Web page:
Wiggins the Olympian?

Early yesterday I made the mistake of visiting the clinic. It turned out that almost everyone there thought Bradley Wiggins was a doper, either due to his team’s association with Geert Leinders (ex-Rabobank team doctor) or his supposedly extra-terrestrial power output during Stage 7. It was fairly depressing reading, which was shunted back into the positive by some more rational discussion on twitter about the leaders’ power outputs: the best estimates (based on Brajkovic who lost a bit of time to Wiggins) suggested to @scienceofsport that the leaders’ performance did not imply blood manipulation. Thus I felt happier, given that I would rather not see yet another Tour de France winner popped for doping. We have had too many of those in recent years (doping is not ancient history, contrary to the impression given by some professional cyclists).

This brief happiness lasted until it became clear that Wiggins seems to think doping is a problem created by fans and media, rather than riders and their teams. We do share a joint responsibility for engaging constructively with doping, but some of the most intelligent discussion of such matters occurs on twitter, on blogs, and even in the clinic (alongside ridiculous speculation). It disappoints me that Wiggins seemed so oblivious of the opportunity he had to respond constructively as the tour leader. Athletes (Olympians especially) have a responsibility to adhere to the underyling values of their sport, and indeed promote the, in order that they set an example. Sport is not just a job for those who agree to be part of an Olympic team:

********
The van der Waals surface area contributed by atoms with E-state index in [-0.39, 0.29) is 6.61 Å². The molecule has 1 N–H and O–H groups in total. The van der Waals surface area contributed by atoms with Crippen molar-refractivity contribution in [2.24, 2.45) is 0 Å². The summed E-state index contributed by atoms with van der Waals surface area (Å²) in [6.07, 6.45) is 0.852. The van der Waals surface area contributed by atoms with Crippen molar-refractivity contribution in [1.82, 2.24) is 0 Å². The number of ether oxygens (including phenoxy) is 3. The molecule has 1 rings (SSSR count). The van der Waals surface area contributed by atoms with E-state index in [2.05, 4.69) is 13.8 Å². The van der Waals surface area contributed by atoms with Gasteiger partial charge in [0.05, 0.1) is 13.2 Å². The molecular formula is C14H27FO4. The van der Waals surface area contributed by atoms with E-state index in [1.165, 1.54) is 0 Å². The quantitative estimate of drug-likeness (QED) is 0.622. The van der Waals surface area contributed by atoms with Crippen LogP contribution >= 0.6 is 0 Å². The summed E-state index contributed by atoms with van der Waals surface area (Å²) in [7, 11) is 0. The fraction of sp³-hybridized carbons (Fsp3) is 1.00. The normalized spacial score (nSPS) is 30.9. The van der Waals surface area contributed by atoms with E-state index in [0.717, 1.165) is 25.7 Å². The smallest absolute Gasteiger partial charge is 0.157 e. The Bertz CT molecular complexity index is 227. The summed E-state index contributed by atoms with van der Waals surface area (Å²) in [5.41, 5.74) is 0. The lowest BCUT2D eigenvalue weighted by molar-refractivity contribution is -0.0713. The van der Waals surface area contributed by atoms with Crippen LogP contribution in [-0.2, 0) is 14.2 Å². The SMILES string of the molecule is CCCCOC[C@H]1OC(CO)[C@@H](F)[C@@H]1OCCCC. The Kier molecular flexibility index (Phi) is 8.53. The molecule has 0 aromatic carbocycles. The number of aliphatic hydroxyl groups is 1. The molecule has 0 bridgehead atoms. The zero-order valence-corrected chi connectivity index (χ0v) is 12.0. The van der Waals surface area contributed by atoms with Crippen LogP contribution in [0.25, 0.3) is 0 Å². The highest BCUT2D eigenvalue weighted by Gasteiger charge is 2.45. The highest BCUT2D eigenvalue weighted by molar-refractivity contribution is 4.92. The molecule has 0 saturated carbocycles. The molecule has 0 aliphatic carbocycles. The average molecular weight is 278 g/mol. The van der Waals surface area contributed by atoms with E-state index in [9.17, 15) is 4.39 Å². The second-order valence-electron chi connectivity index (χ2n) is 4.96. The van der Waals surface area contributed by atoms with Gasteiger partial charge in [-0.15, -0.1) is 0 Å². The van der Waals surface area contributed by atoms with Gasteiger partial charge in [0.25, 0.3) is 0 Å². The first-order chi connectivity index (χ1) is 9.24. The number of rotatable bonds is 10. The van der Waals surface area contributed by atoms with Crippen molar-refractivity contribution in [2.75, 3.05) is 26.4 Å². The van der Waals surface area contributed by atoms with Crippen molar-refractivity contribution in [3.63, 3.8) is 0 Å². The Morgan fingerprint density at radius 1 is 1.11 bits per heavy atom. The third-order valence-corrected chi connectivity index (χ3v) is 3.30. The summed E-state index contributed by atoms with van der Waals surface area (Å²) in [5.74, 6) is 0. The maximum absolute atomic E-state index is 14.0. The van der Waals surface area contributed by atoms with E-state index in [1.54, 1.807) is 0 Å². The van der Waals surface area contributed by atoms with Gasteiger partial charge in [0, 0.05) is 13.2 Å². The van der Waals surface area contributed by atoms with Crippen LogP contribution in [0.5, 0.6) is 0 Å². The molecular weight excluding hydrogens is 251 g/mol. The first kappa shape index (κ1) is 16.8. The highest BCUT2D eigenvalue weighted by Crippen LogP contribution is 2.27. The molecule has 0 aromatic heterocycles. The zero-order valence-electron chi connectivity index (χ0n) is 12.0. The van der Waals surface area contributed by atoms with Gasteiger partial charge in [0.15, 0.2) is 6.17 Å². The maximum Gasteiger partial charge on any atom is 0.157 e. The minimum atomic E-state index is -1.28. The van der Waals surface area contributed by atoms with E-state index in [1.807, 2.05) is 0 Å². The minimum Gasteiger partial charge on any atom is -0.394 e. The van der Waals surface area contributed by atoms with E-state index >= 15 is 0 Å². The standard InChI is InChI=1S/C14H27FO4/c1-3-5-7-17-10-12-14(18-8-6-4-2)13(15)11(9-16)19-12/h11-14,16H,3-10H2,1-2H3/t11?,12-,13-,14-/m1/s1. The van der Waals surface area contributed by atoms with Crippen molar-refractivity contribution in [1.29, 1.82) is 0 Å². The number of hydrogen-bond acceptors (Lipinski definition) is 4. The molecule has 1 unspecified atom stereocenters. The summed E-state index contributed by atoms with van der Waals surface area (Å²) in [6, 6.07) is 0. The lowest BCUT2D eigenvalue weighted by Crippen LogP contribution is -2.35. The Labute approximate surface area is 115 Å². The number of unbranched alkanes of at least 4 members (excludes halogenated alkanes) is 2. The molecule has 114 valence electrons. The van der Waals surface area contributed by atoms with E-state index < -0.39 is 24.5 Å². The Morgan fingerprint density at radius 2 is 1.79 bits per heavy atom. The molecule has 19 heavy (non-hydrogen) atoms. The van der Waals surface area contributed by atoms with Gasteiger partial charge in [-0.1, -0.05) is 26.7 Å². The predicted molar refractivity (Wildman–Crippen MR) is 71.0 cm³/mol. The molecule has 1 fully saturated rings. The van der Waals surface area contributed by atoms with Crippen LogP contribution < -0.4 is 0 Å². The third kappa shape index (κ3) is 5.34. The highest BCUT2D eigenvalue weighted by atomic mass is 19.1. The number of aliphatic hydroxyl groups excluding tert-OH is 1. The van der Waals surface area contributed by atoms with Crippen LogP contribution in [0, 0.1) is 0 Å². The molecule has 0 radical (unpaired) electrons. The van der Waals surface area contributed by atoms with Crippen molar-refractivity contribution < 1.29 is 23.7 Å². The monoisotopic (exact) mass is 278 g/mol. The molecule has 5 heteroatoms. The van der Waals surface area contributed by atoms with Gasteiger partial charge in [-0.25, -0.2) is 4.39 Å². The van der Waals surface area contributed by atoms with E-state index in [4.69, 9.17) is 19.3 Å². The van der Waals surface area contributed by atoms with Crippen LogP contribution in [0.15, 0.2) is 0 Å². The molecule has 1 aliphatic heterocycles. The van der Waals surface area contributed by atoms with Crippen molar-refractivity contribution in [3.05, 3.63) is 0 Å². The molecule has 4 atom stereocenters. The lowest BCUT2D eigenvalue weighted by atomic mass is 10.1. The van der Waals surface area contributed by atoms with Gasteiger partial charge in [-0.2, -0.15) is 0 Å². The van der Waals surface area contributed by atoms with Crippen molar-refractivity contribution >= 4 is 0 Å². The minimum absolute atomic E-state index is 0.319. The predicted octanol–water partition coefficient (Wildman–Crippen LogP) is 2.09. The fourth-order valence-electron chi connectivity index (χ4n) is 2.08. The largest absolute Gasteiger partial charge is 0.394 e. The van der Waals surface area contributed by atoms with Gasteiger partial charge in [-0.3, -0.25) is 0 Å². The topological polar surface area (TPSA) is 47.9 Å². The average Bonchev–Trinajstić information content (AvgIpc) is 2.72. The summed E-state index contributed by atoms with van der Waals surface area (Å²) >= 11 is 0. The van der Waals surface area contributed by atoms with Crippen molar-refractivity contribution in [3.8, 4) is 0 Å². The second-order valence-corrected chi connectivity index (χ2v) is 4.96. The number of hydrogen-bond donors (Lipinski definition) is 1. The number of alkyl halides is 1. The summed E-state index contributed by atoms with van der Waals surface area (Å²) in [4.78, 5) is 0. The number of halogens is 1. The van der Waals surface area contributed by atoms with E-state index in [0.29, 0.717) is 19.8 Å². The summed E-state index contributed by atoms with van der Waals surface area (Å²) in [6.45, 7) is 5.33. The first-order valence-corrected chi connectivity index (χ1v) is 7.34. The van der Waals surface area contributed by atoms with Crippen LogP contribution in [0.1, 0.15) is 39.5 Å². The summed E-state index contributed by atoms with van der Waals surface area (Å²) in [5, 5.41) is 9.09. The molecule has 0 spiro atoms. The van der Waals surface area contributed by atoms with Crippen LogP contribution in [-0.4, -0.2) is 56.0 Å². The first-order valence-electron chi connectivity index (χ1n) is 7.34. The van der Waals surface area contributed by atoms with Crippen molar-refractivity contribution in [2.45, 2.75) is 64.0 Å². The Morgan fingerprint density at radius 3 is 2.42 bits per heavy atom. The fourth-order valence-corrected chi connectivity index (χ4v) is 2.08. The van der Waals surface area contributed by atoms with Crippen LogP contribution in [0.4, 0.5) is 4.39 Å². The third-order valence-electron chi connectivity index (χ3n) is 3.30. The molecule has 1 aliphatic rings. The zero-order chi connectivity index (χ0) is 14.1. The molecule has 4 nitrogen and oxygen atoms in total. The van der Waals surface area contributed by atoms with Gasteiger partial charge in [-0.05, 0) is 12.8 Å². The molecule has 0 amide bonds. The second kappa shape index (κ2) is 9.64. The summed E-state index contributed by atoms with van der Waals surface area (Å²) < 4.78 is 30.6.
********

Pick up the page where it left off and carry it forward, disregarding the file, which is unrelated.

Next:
Olympism is a philosophy of life, exalting and combining in a balanced whole the qualities of body, will and mind. Blending sport with culture and education, Olympism seeks to create a way of life based on the joy of effort, the educational value of good example, social responsibility and respect for universal fundamental ethical principles.

IOC (2011)

Those universal fundamental ethical principles underpin anti-doping. Cheating is against the rules of Olympic sport because it goes against the core values of Olympism. The stakes here are high, if we are to believe that sport is anything more than entertainment, spectacle and commerce. Jim Parry would like to suggest that Olympic sport can have such added value, providing a role model for behaviour, particularly for the young:

I believe that providing multicultural education in and for modern democracies is a new and urgent task, and one that must be made to work if we are to secure a workable political heritage for future generations. In the present global political context, this means promoting international understanding and mutual respect; and a commitment to the peaceful resolution of conflict. In the case of Olympism, I think that the formal values underpinning the rule structures of sport, acceptance of which by all participants is a pre-condition of the continuing existence of sporting competition, support at the educational and cultural levels such political efforts. Children who are brought into sporting practices, and who are aware of international competitions such as the Olympic Games and the World Cup, are thereby becoming aware of the possibilities of international co-operation, mutual respect, and mutual valuing.

Parry (2003)

Wiggins is an Olympic athlete, and should act in a way coherent with those values. If he wants us to believe, then he should be prepared to respond to what he sees as unfair criticism by reiterating his acceptance of the rules that govern the sport and acting as if he takes these rules seriously, not by swearing at anonymous critics who could simply be ignored or reacted to with factual rebuttal (the approach taken by Marco Pinotti).

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